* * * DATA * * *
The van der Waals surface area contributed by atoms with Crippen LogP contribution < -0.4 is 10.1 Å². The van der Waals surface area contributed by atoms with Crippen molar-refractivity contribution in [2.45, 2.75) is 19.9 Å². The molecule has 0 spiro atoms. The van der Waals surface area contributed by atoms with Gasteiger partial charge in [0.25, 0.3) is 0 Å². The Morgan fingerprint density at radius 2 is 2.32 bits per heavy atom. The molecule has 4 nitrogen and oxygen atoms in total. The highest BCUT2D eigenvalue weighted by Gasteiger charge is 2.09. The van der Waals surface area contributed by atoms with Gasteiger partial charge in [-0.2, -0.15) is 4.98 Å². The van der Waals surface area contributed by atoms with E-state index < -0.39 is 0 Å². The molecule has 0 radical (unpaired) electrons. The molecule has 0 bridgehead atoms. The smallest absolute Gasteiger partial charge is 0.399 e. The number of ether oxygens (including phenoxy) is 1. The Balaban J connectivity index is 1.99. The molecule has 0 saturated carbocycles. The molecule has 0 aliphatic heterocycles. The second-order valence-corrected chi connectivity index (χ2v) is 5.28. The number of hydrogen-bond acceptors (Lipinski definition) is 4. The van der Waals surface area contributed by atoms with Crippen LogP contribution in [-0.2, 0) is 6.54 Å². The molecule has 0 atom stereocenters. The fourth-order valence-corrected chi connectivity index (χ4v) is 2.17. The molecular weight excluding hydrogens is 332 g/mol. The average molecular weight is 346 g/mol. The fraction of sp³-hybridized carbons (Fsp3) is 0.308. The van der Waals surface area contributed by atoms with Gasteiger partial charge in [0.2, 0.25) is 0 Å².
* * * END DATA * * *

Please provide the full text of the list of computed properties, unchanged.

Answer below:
The van der Waals surface area contributed by atoms with Crippen LogP contribution < -0.4 is 10.1 Å². The van der Waals surface area contributed by atoms with Crippen molar-refractivity contribution in [2.45, 2.75) is 19.9 Å². The molecule has 0 spiro atoms. The van der Waals surface area contributed by atoms with Gasteiger partial charge in [0.25, 0.3) is 0 Å². The Morgan fingerprint density at radius 2 is 2.32 bits per heavy atom. The molecule has 4 nitrogen and oxygen atoms in total. The highest BCUT2D eigenvalue weighted by Gasteiger charge is 2.09. The van der Waals surface area contributed by atoms with Gasteiger partial charge in [-0.2, -0.15) is 4.98 Å². The van der Waals surface area contributed by atoms with E-state index < -0.39 is 0 Å². The molecule has 0 radical (unpaired) electrons. The molecule has 0 bridgehead atoms. The smallest absolute Gasteiger partial charge is 0.399 e. The number of ether oxygens (including phenoxy) is 1. The Balaban J connectivity index is 1.99. The molecule has 0 saturated carbocycles. The molecule has 0 aliphatic heterocycles. The second-order valence-corrected chi connectivity index (χ2v) is 5.28. The number of hydrogen-bond acceptors (Lipinski definition) is 4. The van der Waals surface area contributed by atoms with Crippen LogP contribution in [-0.2, 0) is 6.54 Å². The molecule has 0 atom stereocenters. The fourth-order valence-corrected chi connectivity index (χ4v) is 2.17. The molecular weight excluding hydrogens is 332 g/mol. The average molecular weight is 346 g/mol. The fraction of sp³-hybridized carbons (Fsp3) is 0.308. The van der Waals surface area contributed by atoms with Gasteiger partial charge in [0.2, 0.25) is 0 Å².